Cleverly, the company has created a market leading brand name out of an invisible piece of electronic hardware, the Pentium chip.
So what has that got to do with cars? There are the first signs that the car industry appreciates just what Intel has achieved.
A study in Germany has found that car buyers attribute more value to a car that is equipped with components from valued component brands. And the best known supplier brand is Bosch, which is well ahead of Hella and Siemens VDO.
This presents car comp-anies with an interesting dilemma. Traditionally, they want to promote their own brand at every stage. In their ideal world, every component would carry the manufacturer stamp and every dealer would carry only the manufacturer name. Nothing would be allowed to dilute the manufacturer brand.
However, it may be time to adopt a more flexible strategy. Small manufacturers have always traded on associations with more prestigious ones.
For example Seat in the 1980s advertised the ‘System Porsche’ engine in the first Ibiza (this was to Porsche’s fury, as it assumed all its engineering work was carried out anonymously, but had never actually written anonymity into its contract with Seat). And today, anyone going into a SsangYong dealership is left in no doubt that the drivetrain is Mercedes-Benz derived.
Bosch direct injection unit could be carmakers’ ‘Intel inside’
However, it would be a new approach for big carmakers. Could German prestige brands resist the advance of the Japanese by stressing the amount of Bosch or Siemens technology in their cars? It would be tricky, as everyone uses some Bosch technology, but not impossible.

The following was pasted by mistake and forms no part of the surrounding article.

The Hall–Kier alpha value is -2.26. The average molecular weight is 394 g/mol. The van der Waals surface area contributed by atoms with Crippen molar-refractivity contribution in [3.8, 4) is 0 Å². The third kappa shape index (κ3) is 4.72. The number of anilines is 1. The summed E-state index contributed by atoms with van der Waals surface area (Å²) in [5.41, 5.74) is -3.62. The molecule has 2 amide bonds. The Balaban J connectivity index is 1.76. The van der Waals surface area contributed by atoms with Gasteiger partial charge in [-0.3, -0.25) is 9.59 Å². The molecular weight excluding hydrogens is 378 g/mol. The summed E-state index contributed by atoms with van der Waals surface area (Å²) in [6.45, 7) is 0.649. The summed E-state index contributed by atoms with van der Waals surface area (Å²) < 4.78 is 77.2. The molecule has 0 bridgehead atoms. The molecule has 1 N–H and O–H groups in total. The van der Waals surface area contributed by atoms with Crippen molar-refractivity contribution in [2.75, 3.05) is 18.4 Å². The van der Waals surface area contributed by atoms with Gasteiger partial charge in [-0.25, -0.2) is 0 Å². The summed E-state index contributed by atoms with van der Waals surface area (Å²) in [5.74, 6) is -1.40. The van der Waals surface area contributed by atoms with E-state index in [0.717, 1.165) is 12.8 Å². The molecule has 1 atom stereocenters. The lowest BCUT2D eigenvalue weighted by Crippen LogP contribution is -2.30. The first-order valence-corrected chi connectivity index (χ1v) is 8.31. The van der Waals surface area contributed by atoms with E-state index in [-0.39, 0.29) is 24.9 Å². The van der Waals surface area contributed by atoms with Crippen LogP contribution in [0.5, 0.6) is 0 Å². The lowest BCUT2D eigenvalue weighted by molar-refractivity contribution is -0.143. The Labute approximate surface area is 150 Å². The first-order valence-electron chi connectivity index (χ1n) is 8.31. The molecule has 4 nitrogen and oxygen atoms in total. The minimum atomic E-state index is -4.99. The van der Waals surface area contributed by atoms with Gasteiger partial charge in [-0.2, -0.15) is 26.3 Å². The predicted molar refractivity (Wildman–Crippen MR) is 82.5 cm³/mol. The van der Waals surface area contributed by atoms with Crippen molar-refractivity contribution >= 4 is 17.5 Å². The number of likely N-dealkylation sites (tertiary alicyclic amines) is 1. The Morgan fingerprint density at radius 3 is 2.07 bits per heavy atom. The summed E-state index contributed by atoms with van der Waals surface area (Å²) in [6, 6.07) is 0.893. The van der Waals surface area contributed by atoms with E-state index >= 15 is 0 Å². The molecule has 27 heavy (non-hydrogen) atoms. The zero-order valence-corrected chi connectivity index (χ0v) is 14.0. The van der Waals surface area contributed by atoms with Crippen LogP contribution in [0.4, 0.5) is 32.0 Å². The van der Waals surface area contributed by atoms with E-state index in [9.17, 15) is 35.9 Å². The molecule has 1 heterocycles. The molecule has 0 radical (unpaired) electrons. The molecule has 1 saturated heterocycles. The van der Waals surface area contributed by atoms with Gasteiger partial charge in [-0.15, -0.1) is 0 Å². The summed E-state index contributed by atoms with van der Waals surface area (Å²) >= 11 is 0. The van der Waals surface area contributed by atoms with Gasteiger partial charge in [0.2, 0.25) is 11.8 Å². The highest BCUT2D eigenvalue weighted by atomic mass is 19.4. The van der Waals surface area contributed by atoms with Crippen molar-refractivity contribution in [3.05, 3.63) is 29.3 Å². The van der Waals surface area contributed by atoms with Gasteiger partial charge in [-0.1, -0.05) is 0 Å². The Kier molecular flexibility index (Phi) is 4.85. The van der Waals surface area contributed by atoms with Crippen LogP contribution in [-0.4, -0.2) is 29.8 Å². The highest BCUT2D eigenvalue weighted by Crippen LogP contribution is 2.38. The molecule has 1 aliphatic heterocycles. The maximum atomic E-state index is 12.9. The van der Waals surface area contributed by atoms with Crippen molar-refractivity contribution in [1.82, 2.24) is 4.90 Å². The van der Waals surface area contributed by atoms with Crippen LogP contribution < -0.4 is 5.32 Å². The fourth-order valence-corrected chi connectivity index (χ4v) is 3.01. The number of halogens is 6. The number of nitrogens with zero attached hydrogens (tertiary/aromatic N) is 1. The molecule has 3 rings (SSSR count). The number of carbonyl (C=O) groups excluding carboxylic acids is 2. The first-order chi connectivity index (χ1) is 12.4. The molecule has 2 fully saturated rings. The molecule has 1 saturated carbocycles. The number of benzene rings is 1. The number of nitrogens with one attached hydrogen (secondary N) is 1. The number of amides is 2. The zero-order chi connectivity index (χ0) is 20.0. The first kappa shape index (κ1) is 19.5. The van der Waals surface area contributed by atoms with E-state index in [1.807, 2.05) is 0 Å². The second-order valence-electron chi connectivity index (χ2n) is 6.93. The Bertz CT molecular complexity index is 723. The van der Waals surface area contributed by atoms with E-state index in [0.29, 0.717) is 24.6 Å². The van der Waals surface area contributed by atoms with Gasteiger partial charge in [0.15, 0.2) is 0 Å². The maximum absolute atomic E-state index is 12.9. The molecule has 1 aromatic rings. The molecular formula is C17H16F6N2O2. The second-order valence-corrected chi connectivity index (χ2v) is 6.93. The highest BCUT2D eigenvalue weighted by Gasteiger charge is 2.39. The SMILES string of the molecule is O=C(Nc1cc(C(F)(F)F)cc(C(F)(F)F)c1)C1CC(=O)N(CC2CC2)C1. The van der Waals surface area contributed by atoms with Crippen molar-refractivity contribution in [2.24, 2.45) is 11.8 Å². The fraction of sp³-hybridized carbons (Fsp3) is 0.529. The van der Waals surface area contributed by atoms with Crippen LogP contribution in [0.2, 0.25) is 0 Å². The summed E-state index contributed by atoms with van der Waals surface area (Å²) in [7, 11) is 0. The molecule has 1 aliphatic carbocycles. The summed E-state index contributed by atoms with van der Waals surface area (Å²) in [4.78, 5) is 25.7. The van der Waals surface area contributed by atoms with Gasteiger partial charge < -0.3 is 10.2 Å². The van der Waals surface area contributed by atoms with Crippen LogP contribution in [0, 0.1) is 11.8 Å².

Component suppliers have already publicly said that they offer the latest technology to the most co-operative car companies – this is a swipe at GM and Ford who have been known in the past for adversarial relationships based only on price.
Mercedes has often been the first user of new Bosch systems, although without a huge amount of Bosch branding. As everyone now knows that carmakers don’t make all the electronics in their cars, could there be opportunities for publicly acknowledging the co-operation?
It’s a bit like outdoor clothing companies advertising the fact they use Gore-Tex. Lots of clothes contain it, but the first brand to associate itself with the material, Schoffel, derived lasting benefit.
Could we eventually see adverts saying things like, “Car by Audi, brains by Bosch”? The general message could be to both parties’ advantage.
The component suppliers would dearly love to become brands and the first manufacturers to adopt that strategy could reinforce the message of their technical excellence.
Package by SsangYong, no secret where the drivetrain originated